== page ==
TDEFSI: Theory-guided Deep Learning-based Epidemic Forecasting with Synthetic Information

Lijing Wang, Jiangzhuo Chen, Madhav Marathe

Research output: Contribution to journalArticlepeer-review

19 Scopus citations

Abstract

Influenza-like illness (ILI) places a heavy social and economic burden on our society. Traditionally, ILI surveillance data are updated weekly and provided at a spatially coarse resolution. Producing timely and reliable high-resolution spatiotemporal forecasts for ILI is crucial for local preparedness and optimal interventions. We present Theory-guided Deep Learning-based Epidemic Forecasting with Synthetic Information (TDEFSI),1 an epidemic forecasting framework that integrates the strengths of deep neural networks and high-resolution simulations of epidemic processes over networks. TDEFSI yields accurate high-resolution spatiotemporal forecasts using low-resolution time-series data. During the training phase, TDEFSI uses high-resolution simulations of epidemics that explicitly model spatial and social heterogeneity inherent in urban regions as one component of training data. We train a two-branch recurrent neural network model to take both within-season and between-season low-resolution observations as features and output high-resolution detailed forecasts. The resulting forecasts are not just driven by observed data but also capture the intricate social, demographic, and geographic attributes of specific urban regions and mathematical theories of disease propagation over networks. We focus on forecasting the incidence of ILI and evaluate TDEFSI's performance using synthetic and real-world testing datasets at the state and county levels in the USA. The results show that, at the state level, our method achieves comparable/better performance than several state-of-the-art methods. At the county level, TDEFSI outperforms the other methods. The proposed method can be applied to other infectious diseases as well.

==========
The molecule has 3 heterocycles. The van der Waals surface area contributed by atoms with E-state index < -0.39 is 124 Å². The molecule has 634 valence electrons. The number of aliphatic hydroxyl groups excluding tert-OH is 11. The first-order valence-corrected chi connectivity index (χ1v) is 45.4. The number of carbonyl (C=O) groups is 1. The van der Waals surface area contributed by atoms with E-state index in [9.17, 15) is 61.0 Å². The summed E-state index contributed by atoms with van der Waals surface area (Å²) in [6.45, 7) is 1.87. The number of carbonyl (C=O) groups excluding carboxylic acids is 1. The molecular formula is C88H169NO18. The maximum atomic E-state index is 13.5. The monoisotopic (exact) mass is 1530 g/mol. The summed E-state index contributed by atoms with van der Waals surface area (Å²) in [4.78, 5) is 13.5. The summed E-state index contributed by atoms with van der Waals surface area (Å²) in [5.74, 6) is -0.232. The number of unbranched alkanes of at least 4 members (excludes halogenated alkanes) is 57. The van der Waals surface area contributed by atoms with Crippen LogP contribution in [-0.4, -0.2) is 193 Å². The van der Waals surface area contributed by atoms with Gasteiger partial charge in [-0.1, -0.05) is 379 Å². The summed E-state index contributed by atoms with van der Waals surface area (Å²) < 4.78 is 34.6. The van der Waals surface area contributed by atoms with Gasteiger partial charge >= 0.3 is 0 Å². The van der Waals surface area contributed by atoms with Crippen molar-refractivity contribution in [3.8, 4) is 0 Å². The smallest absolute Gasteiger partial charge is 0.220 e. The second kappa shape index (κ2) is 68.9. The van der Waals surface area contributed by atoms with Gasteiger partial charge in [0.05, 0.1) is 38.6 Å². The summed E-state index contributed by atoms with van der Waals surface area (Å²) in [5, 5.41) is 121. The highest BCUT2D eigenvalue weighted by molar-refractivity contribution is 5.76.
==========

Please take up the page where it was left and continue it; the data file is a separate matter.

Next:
Original languageEnglish (US)
Article number15
JournalACM Transactions on Spatial Algorithms and Systems
Volume6
Issue number3
DOIs
StatePublished - May 2020
Externally publishedYes

All Science Journal Classification (ASJC) codes

  • Signal Processing
  • Information Systems
  • Modeling and Simulation
  • Computer Science Applications
  • Geometry and Topology
  • Discrete Mathematics and Combinatorics

Keywords

  • Epidemic forecasting
  • LSTM
  • causal model
  • deep neural network
  • physical consistency
  • synthetic information

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